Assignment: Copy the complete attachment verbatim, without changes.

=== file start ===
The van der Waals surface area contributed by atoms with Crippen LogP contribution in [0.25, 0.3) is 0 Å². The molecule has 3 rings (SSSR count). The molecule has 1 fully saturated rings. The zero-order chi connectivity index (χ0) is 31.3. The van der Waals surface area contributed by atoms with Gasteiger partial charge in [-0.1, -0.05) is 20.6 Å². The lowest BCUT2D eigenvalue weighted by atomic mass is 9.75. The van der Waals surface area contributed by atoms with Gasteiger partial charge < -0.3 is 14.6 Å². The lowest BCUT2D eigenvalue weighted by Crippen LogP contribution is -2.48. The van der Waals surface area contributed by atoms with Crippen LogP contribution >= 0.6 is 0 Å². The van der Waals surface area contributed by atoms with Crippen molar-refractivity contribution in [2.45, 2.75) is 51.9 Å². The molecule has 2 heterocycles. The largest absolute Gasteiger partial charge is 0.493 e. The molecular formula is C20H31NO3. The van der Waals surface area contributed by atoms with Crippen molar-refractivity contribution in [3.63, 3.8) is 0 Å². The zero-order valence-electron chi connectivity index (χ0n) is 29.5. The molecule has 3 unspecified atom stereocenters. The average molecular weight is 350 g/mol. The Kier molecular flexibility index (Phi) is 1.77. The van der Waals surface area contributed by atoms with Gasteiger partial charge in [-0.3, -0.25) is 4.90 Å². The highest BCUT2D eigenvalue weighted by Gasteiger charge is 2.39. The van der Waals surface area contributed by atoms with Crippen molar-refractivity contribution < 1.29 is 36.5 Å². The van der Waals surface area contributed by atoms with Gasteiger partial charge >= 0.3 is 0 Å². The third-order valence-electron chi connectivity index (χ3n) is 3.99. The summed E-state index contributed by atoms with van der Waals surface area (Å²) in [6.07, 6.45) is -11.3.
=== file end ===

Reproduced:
The van der Waals surface area contributed by atoms with Crippen LogP contribution in [0.25, 0.3) is 0 Å². The molecule has 3 rings (SSSR count). The molecule has 1 fully saturated rings. The zero-order chi connectivity index (χ0) is 31.3. The van der Waals surface area contributed by atoms with Gasteiger partial charge in [-0.1, -0.05) is 20.6 Å². The lowest BCUT2D eigenvalue weighted by atomic mass is 9.75. The van der Waals surface area contributed by atoms with Gasteiger partial charge < -0.3 is 14.6 Å². The lowest BCUT2D eigenvalue weighted by Crippen LogP contribution is -2.48. The van der Waals surface area contributed by atoms with Crippen LogP contribution >= 0.6 is 0 Å². The van der Waals surface area contributed by atoms with Crippen molar-refractivity contribution in [2.45, 2.75) is 51.9 Å². The molecule has 2 heterocycles. The largest absolute Gasteiger partial charge is 0.493 e. The molecular formula is C20H31NO3. The van der Waals surface area contributed by atoms with Crippen molar-refractivity contribution in [3.63, 3.8) is 0 Å². The zero-order valence-electron chi connectivity index (χ0n) is 29.5. The molecule has 3 unspecified atom stereocenters. The average molecular weight is 350 g/mol. The Kier molecular flexibility index (Phi) is 1.77. The van der Waals surface area contributed by atoms with Gasteiger partial charge in [-0.3, -0.25) is 4.90 Å². The highest BCUT2D eigenvalue weighted by Gasteiger charge is 2.39. The van der Waals surface area contributed by atoms with Crippen molar-refractivity contribution < 1.29 is 36.5 Å². The van der Waals surface area contributed by atoms with Gasteiger partial charge >= 0.3 is 0 Å². The third-order valence-electron chi connectivity index (χ3n) is 3.99. The summed E-state index contributed by atoms with van der Waals surface area (Å²) in [6.07, 6.45) is -11.3.